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Everything You Need to Know About CBD Flower

CBD flower comes from Cannabis Sativa, just like marijuana. Unlike its intoxicating cousin, however, CBD does not have any notable psychoactive effects, which is why researchers have determined that this cannabinoid is non-intoxicating.

Most people either smoke or vape CBD flower, but you can also use CBD flower to make your own CBD edibles, oil or topicals, resin or hash and everything in between. Learn more about CBD Flower with our FAQs below!

CBD Flower vs Hemp Flower

In short: CBD flower comes from hemp, the non-intoxicating form of cannabis.

Learn more: CBD flower and hemp flower are the same thing. While not intoxicating, hemp produces flowers just like marijuana. Since the dominant cannabinoid in hemp is usually CBD, not THC, the flowers of the non-intoxicating hemp plant are often called “CBD flower.”

CBD Flower Terms You Should Know

  • Hemp flower: Is the same thing as CBD flower

  • CBD pre-rolls: Are CBD “joints” with less than 0.3% THC

  • Non-intoxicating: Indicates that CBD flower does not cause an intoxicating effect

  • Terpenes: Flavorful plant oils that are naturally expressed in cannabis

  • Flavonoids: Similar to terpenes, flavonoids have potent antioxidant effects

  • Manicured: Is a term used to refer to buds that are hand-trimmed and high-quality

  • Indica-dominant hemp: Contains terpenes that cause a soothing or relaxing effect

  • Sativa-dominant hemp: Has an energizing, uplifting effect

 

What is CBD Flower?

In short: The dried and cured flower of mature Cannabis Sativa plants containing less than 0.3% THC.

Learn more: CBD flower is dried and cured Cannabis Sativa flower that has been bred to be high in CBD and low in THC. Contrary to popular belief, hemp and marijuana are not different plants. Both substances are Cannabis Sativa, and the only difference is the dominant cannabinoid.

What Are Terpenes?

In short: Powerful aromatic compounds in cannabis flower that alter its effects and offer unique flavors and aromas.

Learn more: Cannabis contains lots of different types of plant oils. These natural oils can generally be classified as either cannabinoids, terpenes, or flavonoids. Cannabinoids are only found in cannabis, but terpenes and flavonoids are both found in lots of other plant species aside from hemp.

Terpenes have potent aromas that significantly impact the way you experience cannabis. While some terpenes don’t taste like they smell, every terpene has a flavor, and it’s even possible that the exact terpene ratio in hemp flower alters the way it affects your body.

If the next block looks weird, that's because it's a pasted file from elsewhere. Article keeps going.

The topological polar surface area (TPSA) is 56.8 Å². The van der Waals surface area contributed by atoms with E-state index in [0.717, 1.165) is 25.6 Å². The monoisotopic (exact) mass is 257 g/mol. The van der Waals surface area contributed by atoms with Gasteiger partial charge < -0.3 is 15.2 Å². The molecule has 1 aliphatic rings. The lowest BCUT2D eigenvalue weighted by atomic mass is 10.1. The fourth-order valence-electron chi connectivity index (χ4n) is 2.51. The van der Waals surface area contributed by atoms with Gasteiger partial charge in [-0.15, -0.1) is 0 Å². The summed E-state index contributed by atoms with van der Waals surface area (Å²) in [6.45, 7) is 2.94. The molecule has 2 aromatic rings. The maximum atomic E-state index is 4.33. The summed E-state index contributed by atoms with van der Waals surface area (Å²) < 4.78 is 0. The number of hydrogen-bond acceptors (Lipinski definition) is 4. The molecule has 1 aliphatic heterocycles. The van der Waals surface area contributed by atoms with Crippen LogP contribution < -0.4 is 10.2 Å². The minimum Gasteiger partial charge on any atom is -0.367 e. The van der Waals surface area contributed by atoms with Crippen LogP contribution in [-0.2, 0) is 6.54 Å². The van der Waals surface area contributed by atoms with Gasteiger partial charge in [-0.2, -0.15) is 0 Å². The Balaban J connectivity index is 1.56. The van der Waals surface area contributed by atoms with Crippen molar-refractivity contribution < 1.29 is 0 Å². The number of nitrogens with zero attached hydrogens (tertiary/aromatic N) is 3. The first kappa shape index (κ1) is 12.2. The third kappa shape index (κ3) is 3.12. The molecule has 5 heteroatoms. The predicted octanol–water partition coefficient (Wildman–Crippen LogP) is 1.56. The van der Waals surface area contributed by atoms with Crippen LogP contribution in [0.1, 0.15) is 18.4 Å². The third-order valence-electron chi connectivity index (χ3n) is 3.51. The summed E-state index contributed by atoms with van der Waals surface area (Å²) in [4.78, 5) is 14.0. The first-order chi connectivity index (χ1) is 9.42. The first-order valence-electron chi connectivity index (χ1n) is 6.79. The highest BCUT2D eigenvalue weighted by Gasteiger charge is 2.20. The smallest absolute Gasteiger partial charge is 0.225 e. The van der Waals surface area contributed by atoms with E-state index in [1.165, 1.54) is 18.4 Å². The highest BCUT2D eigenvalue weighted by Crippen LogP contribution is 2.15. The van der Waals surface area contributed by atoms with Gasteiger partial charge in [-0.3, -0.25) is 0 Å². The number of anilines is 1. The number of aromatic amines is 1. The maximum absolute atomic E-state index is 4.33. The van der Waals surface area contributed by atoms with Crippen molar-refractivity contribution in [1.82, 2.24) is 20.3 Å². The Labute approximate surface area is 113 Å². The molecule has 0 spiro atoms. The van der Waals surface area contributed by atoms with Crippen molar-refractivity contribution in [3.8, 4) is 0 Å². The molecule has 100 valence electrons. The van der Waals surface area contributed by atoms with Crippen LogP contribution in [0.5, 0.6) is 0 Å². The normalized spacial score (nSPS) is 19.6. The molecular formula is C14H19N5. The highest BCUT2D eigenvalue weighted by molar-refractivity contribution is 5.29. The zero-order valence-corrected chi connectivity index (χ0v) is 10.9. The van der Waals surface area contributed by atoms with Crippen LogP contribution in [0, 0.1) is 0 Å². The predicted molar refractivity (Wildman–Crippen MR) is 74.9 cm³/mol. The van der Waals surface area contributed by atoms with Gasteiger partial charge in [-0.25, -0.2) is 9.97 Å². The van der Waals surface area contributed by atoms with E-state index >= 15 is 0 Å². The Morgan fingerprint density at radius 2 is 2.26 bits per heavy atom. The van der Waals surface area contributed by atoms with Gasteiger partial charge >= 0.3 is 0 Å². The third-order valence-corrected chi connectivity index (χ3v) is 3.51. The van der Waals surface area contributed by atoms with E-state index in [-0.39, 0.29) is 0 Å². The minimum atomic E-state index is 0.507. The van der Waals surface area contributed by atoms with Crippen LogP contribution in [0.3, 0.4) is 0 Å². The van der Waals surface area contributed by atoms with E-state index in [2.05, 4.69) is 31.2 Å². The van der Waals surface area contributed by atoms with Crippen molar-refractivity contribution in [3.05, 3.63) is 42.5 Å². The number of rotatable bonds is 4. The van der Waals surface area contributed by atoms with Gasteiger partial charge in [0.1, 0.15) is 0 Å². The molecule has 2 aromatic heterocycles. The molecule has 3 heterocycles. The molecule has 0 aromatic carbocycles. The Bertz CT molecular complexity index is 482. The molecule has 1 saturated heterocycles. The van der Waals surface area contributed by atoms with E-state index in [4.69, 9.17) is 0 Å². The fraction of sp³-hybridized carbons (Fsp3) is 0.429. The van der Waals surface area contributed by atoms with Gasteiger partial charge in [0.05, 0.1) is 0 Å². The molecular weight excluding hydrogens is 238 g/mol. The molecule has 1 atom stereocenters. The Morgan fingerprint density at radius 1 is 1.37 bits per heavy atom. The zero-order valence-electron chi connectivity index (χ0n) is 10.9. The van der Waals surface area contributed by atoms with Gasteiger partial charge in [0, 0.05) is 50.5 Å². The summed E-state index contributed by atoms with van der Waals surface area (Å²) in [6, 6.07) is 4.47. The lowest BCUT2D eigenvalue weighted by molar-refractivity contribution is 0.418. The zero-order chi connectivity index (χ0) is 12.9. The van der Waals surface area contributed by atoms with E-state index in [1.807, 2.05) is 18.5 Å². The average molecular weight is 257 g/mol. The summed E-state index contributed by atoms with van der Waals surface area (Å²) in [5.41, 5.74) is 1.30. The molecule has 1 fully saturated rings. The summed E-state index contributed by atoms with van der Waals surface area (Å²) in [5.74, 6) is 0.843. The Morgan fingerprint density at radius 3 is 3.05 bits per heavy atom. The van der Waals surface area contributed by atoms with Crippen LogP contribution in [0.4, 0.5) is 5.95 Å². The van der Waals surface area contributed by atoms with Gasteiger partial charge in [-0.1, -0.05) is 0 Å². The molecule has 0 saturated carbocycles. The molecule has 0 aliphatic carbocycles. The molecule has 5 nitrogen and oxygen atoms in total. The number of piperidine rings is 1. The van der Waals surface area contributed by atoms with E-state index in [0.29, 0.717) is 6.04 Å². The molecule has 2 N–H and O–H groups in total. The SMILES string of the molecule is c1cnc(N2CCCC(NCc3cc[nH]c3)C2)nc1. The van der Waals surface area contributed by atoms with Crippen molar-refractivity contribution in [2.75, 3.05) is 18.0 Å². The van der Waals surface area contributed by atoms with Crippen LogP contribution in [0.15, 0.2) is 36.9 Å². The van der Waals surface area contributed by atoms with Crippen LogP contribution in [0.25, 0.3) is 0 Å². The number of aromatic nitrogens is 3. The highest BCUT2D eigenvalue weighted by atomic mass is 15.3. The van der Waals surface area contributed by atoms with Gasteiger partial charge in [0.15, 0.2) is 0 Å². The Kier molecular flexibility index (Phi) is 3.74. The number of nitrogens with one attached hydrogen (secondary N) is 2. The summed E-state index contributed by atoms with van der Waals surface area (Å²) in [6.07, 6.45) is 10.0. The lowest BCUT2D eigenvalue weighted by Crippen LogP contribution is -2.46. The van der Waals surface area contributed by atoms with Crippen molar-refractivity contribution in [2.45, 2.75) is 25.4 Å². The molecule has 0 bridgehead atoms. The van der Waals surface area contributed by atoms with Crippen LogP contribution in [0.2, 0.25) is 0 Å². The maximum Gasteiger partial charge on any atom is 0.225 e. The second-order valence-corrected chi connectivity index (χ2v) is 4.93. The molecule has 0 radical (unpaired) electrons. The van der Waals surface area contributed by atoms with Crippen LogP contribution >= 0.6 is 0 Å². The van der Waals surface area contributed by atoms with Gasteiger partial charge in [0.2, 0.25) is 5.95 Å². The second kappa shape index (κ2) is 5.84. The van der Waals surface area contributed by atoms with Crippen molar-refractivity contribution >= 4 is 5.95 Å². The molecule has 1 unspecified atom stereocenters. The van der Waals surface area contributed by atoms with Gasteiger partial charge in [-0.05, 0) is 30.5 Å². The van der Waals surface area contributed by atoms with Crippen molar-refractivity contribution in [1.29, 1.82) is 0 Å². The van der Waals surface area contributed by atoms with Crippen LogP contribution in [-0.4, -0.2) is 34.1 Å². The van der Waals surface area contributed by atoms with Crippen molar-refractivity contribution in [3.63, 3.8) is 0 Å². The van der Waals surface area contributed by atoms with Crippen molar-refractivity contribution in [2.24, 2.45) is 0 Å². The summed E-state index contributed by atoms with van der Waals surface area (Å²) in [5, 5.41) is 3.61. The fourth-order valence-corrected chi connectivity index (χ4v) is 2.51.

CBD Flower Aromas

Let’s cover how various common terpenes found in CBD flower smell:

  • Caryophyllene: One of the most common terpenes in cannabis, caryophyllene smells woody, or like cloves.

  • Myrcene: This terpene is the main culprit responsible for the unmistakably “dank” smell of cannabis, and it’s also found in mangoes.

  • Limonene: Also found in citrus peels, limonene has a sharp, fruity aroma.

  • Pinene: This terpene smells distinctively piney, and it’s also found in pine trees.

  • Humulene: Found in many types of deciduous trees, humulene has a woody aroma.

  • Linalool: Also present in lavender, linalool has an iconic floral aroma.

  • Terpinolene: As the “mystery terpene,” terpinolene smells like many different things at once.

 

CBD Flower Flavors

Next, let’s take a look at how each of these terpenes tastes:

  • Caryophyllene: Spicier than you’d think, this terpene coats your throat with an almost peppermint-like sensation.

  • Myrcene: This terpene doesn’t taste much like anything aside from itself. Hints of mango and dankness abound.

  • Limonene: Limonene doesn’t taste as much like citrus juice as you’d expect. Instead, this terpene is relatively sweet.

  • Pinene: Thankfully, pinene doesn’t taste like pine sap. Instead, it tastes somewhat earthy or even minty.

  • Humulene: Humulene tastes earthy, but it also has a powerful hops undertone.

  • Linalool: Linalool has a light, crisp taste that resembles lavender ice cream.

  • Terpinolene: Some people say terpinolene has a fruity flavor, but others say it’s more floral or herbal.

 

CBD Flower Effects

In short: While CBD flower isn’t intoxicating, you might find its effects to be highly soothing and relaxing.